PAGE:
When the theft is small, most people don't do anything about it. As a matter of principle, I would take a stand... because this is not behavior I would accept or tolerate.
Questions to ask the manager:
- What kind of screening do you do with each new hire?
- Have you had any theft issues besides mine?
- What are you going to do to make this right?
- I'd like the name and phone number of your district manager (or boss).
If they say they are not responsible and that it says so right on the back of the ticket... that is baloney. You will get a resolution. There are no ands, ifs or buts about it.
Perseverance is a powerful thing. Most people give up. But if you stick with it, your chances of compensation increase.
If you absolutely believe that you are right and they burned you, then press your case.
I recommend that you journalize EVERYTHING that happened and everything that was said while your memory is still fresh. And continue to journalize every other point of contact with these people.
If this happened at a hotel and a resolution does not appear to be in the works, then you bring the matter to leadership further up in the company. I would give them an opportunity to make it right before attacking their online reputation with derogatory social media posts. Keep that in reserve until the appropriate time.
Still not getting results?
The next step up in pressure is to lobby a local TV news station to cover your story. They seem to love a good "valet parking fiasco" story.
And then you amplify that story by spreading it around on the web, and smearing it in their corporate leadership's faces.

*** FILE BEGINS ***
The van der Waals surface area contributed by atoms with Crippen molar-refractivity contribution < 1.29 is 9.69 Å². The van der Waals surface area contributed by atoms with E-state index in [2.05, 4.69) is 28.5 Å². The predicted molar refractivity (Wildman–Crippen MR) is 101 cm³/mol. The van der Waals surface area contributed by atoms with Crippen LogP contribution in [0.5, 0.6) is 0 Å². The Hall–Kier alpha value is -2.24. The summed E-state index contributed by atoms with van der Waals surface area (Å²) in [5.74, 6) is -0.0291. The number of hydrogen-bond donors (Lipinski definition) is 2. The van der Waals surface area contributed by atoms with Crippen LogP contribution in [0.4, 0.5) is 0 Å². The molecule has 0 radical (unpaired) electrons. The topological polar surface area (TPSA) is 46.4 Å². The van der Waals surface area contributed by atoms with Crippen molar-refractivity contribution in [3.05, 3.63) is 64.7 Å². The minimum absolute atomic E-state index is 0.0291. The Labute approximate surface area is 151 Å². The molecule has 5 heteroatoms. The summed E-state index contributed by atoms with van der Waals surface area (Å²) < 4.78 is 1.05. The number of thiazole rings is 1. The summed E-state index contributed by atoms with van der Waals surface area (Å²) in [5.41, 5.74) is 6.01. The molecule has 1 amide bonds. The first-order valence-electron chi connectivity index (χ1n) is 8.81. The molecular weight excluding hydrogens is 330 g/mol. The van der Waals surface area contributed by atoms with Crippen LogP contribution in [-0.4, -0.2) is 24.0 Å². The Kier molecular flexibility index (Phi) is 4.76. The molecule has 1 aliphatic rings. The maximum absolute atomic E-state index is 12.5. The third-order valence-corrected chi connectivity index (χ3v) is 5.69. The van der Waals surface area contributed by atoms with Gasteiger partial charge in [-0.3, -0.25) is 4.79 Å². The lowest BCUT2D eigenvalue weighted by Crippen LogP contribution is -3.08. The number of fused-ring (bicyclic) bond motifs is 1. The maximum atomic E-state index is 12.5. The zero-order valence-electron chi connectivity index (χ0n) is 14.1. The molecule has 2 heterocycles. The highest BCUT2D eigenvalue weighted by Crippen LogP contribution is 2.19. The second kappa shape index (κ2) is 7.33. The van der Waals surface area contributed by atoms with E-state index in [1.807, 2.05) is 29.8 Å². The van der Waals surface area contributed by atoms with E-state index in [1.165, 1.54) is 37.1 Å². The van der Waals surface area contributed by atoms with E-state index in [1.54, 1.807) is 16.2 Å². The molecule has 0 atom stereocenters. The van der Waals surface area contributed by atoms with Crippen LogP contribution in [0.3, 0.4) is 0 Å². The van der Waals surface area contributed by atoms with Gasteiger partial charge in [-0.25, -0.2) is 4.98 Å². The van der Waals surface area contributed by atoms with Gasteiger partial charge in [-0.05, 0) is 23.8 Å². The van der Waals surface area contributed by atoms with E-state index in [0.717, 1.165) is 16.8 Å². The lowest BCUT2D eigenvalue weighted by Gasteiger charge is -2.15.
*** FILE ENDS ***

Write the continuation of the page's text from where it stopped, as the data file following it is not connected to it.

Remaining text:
Don't threaten to ruin their reputation. That might be seen as an illegal extortion attempt that they could leverage against you. If the time has arrived for this more extreme measure, then just do it.
You can threaten to sue them though. Nothing wrong with that. Just save it for the appropriate time. (And your journalized notes about the entire situation will be helpful here.)
You start out soft, then build the pressure as the situation warrants it.
What if you discovered the theft after you drove away from the valet?
Your chances of a successful resolution just dropped. Though there is still a chance. If a week went by, they will very quickly dismiss you. If it has been 30 minutes and you parked no place else, then you still have a shot at it.
Most likely, if something was taken, it is going to be very difficult to recover that item or be compensated for it, even if you notice the theft immediately. You are going to have to be firm and resolute.
A lot also depends on the caliber of leadership at the valet company.
If you were wronged, even in the tiniest way, they need to know about it. Take a stand, and demand what is fair.